My suggestion is the Mysterious Dwarfs, whose full name is Essienimpong Cape-Coast Mysterious Dwarfs. Their name is taken from the Mmoatia, a mythical one foot high African creature, usually black, white or red, whose feet are on back to front, making them difficult to track in the jungle.

The Dwarfs, who finished third last season, are a tough little outfit but vulnerable in the air at set pieces. They are currently deep in the relegation zone but funds to sign a couple of tall defenders could lead to sustained Dwarf growth. Mr Abramovich – take note!

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Pau Morilla Giner, chief investment officer at London & Capital


From a macro perspective low inflation, rising employment and the growing Mexican consumer base should continue to add to growth. Improvements in Mexican productivity are aiding the investment case for multinational corporations that are already lured by shorter supply chains and the US market.

The Mexican consumer is becoming more and more important, and a favourable demographic relative to the United States is helping drive expansion.

Over the last several years, manufacturing wages in China have been rising relative to those in the United States and Mexico. This has led to more ‘nearshoring’ - companies moving production from Asia to the Americas. Late last year, the seesaw tipped, and China's average manufacturing wages surpassed Mexico’s.

One of the biggest beneficiaries of this trend has been the Mexican automotive industry. Between 2003 and 2013, Mexican production of automobiles rose from 1.6 million units to a projected 3 million.

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Graham Spooner, investment research analyst at The Share Centre


While I believe the England team has all its chances, all eyes will be on these five stocks that may benefit from the World Cup - and an English victory.

ITV is amongst several broadcasting companies televising World Cup games this summer. Showing 34 games across two channels, the group has accumulated a knowledgeable and respected team of pundits and commentators. Additional benefits could come from advertising with one company reporting that the group could potentially charge a £300,000 premium for advertising rights for a period of just thirty seconds during England’s matches.

As a replica shirt retailer, Sports Direct should see an increase in sales over the tournament period. The retail group’s online operations offer a vast array of products at reasonable prices and will therefore be easily accessed by supporters across the country. Investors should be aware that as well as the official merchandise being a potential good seller, general footballing goods sales may also receive a boost - particularly if England progress further than the group stages.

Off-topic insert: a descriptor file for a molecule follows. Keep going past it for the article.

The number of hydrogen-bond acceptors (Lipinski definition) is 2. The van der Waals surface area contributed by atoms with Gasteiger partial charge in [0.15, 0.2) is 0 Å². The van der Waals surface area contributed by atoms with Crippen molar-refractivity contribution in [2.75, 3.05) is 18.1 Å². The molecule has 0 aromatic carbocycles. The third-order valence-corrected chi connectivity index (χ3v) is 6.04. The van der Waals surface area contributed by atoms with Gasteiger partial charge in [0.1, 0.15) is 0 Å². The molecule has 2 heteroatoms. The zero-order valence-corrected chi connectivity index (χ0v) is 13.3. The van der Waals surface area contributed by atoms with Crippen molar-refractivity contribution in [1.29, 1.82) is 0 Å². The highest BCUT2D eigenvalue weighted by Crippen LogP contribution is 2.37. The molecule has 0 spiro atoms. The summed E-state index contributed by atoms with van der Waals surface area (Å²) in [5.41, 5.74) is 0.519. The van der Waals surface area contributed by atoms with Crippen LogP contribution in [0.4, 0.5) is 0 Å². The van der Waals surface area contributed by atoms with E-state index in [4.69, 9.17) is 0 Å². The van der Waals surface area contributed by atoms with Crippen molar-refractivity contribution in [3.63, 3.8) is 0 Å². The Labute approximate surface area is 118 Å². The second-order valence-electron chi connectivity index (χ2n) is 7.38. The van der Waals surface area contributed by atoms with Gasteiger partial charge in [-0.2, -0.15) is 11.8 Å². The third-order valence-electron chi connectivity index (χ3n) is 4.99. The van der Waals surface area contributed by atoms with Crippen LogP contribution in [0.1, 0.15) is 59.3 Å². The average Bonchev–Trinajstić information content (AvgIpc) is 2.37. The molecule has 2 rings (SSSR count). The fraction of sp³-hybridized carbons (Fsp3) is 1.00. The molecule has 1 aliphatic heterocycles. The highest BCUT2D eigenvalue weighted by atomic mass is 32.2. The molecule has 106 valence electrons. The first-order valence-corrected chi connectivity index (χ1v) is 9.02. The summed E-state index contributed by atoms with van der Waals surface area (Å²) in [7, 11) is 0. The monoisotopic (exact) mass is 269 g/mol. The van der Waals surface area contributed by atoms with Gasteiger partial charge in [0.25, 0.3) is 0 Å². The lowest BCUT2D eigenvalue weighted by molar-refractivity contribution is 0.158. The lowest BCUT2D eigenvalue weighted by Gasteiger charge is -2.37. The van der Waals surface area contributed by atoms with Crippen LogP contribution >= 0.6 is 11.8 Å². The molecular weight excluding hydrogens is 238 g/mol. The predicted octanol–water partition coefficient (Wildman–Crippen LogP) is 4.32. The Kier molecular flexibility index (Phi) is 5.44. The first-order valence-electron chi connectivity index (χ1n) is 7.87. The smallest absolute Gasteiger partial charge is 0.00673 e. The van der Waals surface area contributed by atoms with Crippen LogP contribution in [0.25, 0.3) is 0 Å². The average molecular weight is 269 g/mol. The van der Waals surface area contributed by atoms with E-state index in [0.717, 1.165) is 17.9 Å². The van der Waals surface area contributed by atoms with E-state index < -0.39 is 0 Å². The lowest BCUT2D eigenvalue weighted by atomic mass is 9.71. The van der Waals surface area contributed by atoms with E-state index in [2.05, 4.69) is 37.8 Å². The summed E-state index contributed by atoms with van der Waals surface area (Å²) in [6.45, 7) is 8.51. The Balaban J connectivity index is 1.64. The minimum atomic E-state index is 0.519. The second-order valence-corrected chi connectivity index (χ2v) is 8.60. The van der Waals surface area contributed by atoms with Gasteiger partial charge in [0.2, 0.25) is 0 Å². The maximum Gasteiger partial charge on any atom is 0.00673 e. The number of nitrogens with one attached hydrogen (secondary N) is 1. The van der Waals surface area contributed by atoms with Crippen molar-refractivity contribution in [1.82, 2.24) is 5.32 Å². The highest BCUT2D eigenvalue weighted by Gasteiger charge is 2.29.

The late nature of the kick offs of this year’s tournament will mean that more people could choose to stay home and enjoy the games. Takeaway pizza chain Dominos has previously done well during large sporting events and investors should acknowledge that. Immediately following South Africa’s Word Cup, the company reported a 13.7% rise in like for like sales in the six months covering the period when the tournament was played. We expect to see promotions connected to the event so this World Cup could see similar results.

With our national team at around 33-1 to win, a number of supporters are inevitably going to be tempted to have a flutter. During the last World Cup, £1 billion was gambled by British punters alone and with consumer spending on the rise, this number could increase. The global appeal of events William Hill covers means they are involved with most major sporting events and investors should acknowledge that the tournament taking place in Brazil this summer could benefit the group.

Marston’s operates 2150 pubs in the UK and will aim to gain more capital by enticing football fans to visit their establishments over the event period. Opening hours are set to be extended in some venues so the group could look to benefit from longer periods. Investors will be reassured that Marston’s started the year well and could be a beneficiary of a sporting event that is of much national interest.

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Will Lander, senior portfolio manager of the BlackRock Latin American investment trust


Brazil, host nation and one of the favourites in this year’s World Cup, is also our favorite equity market in Latin America and offers an attractive investment opportunity.

Brazilian equities continue to trade among the cheapest in the world, trading currently at less than 10x price to earnings ratio for the next twelve months – having delivered double digit earnings growth last year, with similar expectations for 2014, valuation looks compelling.

The market was an underperformer during the period that Emerging Markets fell out of favor with investors – as interest in the emerging world begins to resurge, Brazil should be a beneficiary.

Finally, this year’s presidential elections could provide a major catalyst for financial markets – a potential victory by one of the two main opposition candidates would bring welcome change to government policies that have not attracted private investment over the past four years. 2014 could make Brazil a double winner – in the football pitch and in the equity market!

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Michael Paul, fund analyst, Brewin Dolphin